the living room, the fireplace is being restored to its original Baroque
glory. The old fireplace was torn out in the 1950s to make way for a
flat model flush to the wall. The original stone fireplace was in harmony
with good architectural design; the height of its hood extended to the
cornice, matching the height of the other room openings. As a central
point of interest, it also anchored the room. The round hood carried
the smoke efficiently out of the room and up into the chimney. The fireplace
was carved by Kuhn & Rogelmair, for the California Architectural
and Decoration Co. It's possible the original carvings were modeled
on Natalie Talmadge to personalize it a bit. There is a small enclosed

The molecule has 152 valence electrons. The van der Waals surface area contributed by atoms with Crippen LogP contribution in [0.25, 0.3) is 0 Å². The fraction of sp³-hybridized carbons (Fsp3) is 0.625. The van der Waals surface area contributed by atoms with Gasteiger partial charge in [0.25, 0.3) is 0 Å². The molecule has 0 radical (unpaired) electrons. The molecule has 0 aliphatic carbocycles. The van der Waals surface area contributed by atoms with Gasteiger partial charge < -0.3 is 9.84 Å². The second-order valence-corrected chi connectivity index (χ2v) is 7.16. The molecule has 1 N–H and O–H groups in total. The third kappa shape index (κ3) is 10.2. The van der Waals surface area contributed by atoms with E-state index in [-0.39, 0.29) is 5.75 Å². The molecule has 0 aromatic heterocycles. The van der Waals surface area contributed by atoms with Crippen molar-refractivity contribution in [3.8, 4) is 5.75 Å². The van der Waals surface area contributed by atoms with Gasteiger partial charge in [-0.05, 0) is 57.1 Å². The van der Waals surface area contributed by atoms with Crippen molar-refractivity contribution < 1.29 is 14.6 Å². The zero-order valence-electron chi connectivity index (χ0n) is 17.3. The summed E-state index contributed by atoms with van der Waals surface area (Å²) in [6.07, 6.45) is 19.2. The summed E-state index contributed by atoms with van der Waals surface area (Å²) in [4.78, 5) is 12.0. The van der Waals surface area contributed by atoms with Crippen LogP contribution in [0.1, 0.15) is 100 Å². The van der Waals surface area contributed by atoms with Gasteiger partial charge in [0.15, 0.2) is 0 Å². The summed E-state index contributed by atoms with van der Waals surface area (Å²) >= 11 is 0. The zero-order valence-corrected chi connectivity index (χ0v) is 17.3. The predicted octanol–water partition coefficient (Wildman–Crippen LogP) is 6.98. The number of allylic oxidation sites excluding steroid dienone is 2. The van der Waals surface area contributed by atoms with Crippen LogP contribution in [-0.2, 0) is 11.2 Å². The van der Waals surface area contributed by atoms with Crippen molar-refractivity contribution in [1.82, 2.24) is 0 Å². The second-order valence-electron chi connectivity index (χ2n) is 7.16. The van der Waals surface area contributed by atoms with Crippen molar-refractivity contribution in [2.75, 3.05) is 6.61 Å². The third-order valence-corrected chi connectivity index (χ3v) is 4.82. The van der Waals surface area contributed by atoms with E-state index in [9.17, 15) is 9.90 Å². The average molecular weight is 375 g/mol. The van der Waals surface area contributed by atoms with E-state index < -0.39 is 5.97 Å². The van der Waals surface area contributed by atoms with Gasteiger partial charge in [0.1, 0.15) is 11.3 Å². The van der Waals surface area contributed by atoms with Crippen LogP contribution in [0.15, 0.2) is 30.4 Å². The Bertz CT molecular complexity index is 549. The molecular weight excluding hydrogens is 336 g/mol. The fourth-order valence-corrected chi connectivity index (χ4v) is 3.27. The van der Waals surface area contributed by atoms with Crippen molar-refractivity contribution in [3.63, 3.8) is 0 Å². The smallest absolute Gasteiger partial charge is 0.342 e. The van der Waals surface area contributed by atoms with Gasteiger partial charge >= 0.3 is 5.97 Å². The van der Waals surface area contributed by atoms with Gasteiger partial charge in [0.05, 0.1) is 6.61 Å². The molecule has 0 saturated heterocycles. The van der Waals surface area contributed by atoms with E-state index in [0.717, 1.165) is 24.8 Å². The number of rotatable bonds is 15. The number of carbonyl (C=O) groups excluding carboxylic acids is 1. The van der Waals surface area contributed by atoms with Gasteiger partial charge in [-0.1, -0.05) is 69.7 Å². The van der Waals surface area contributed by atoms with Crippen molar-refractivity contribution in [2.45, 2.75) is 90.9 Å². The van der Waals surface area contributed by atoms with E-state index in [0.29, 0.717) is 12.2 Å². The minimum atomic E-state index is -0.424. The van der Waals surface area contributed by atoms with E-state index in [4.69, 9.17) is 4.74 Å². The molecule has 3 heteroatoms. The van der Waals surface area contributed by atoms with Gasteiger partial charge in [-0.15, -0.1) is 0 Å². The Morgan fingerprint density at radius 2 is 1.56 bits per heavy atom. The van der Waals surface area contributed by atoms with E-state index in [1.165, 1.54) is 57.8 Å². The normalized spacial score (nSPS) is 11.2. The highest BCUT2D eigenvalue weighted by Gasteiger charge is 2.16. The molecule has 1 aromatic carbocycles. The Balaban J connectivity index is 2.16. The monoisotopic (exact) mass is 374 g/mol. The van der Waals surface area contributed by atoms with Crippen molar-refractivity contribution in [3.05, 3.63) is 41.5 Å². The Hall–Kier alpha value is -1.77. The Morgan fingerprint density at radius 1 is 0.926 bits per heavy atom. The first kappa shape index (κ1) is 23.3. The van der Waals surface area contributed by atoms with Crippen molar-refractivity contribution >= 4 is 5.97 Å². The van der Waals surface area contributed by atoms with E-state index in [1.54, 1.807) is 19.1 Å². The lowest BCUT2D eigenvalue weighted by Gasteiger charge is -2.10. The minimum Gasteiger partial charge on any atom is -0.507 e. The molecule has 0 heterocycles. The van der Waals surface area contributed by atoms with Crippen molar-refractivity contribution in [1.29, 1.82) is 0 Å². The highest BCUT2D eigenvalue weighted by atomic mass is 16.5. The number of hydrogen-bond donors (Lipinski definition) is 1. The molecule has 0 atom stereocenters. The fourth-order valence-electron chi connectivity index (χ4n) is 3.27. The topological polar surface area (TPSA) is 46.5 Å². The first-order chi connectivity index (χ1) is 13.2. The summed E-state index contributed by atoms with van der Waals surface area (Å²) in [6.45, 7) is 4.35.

solarium or verandah with its original checkerboard black and white
tiles, which Buster, like Norma Desmond, had put in because Valentino
had said "there was nothing like tile for a tango." These
tiles are imported Venetian marble. Valentino was a near neighbor --
Falcon's Lair was just up on Bella Drive -- and an arbiter of taste,
romance and fashion, as well as a professional dancer and leading man.
He used to play baseball with Buster sometimes before he was "discovered"
by Dorothy Gish and starred in "The Four Horsemen of the Apocalypse"
in 1919. This room would have been the focal point of family gatherings
and entertainment. In the original furnished phots of this room, there
is a large amount of free floor space in the center of the room to accomodate
dancing (or stunts!)
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